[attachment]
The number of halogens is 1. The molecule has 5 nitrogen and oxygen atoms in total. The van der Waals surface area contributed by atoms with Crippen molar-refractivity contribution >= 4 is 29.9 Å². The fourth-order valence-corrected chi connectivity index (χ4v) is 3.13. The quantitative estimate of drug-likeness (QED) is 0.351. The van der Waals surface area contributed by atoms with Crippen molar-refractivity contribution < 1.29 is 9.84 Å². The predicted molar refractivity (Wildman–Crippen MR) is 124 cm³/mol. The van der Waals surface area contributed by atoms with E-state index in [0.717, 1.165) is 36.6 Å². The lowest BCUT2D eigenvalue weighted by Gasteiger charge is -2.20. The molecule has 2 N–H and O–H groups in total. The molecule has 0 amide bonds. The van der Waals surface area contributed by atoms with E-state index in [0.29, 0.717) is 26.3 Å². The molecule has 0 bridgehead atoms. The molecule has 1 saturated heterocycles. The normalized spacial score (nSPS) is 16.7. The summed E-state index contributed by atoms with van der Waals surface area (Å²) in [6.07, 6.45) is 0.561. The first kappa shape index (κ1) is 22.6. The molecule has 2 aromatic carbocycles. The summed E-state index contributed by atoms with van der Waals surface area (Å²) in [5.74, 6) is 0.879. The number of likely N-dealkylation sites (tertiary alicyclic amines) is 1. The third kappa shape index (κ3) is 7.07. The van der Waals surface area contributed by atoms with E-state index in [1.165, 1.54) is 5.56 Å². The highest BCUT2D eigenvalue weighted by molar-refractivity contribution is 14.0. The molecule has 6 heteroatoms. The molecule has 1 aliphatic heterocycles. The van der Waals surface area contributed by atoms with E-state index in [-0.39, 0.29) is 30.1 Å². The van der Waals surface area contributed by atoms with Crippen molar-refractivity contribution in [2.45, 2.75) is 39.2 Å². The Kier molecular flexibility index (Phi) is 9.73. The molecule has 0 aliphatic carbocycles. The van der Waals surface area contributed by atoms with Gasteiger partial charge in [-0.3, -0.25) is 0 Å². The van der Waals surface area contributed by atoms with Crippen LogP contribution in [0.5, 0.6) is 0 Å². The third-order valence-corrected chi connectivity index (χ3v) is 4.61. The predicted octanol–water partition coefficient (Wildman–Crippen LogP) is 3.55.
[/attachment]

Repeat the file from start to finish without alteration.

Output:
The number of halogens is 1. The molecule has 5 nitrogen and oxygen atoms in total. The van der Waals surface area contributed by atoms with Crippen molar-refractivity contribution >= 4 is 29.9 Å². The fourth-order valence-corrected chi connectivity index (χ4v) is 3.13. The quantitative estimate of drug-likeness (QED) is 0.351. The van der Waals surface area contributed by atoms with Crippen molar-refractivity contribution < 1.29 is 9.84 Å². The predicted molar refractivity (Wildman–Crippen MR) is 124 cm³/mol. The van der Waals surface area contributed by atoms with E-state index in [0.717, 1.165) is 36.6 Å². The lowest BCUT2D eigenvalue weighted by Gasteiger charge is -2.20. The molecule has 2 N–H and O–H groups in total. The molecule has 0 amide bonds. The van der Waals surface area contributed by atoms with E-state index in [0.29, 0.717) is 26.3 Å². The molecule has 0 bridgehead atoms. The molecule has 1 saturated heterocycles. The normalized spacial score (nSPS) is 16.7. The summed E-state index contributed by atoms with van der Waals surface area (Å²) in [6.07, 6.45) is 0.561. The first kappa shape index (κ1) is 22.6. The molecule has 2 aromatic carbocycles. The summed E-state index contributed by atoms with van der Waals surface area (Å²) in [5.74, 6) is 0.879. The number of likely N-dealkylation sites (tertiary alicyclic amines) is 1. The third kappa shape index (κ3) is 7.07. The van der Waals surface area contributed by atoms with E-state index in [1.165, 1.54) is 5.56 Å². The highest BCUT2D eigenvalue weighted by molar-refractivity contribution is 14.0. The molecule has 6 heteroatoms. The molecule has 1 aliphatic heterocycles. The van der Waals surface area contributed by atoms with E-state index in [-0.39, 0.29) is 30.1 Å². The van der Waals surface area contributed by atoms with Crippen molar-refractivity contribution in [2.45, 2.75) is 39.2 Å². The Kier molecular flexibility index (Phi) is 9.73. The molecule has 0 aliphatic carbocycles. The van der Waals surface area contributed by atoms with Gasteiger partial charge in [-0.3, -0.25) is 0 Å². The van der Waals surface area contributed by atoms with Crippen LogP contribution in [0.5, 0.6) is 0 Å². The third-order valence-corrected chi connectivity index (χ3v) is 4.61. The predicted octanol–water partition coefficient (Wildman–Crippen LogP) is 3.55.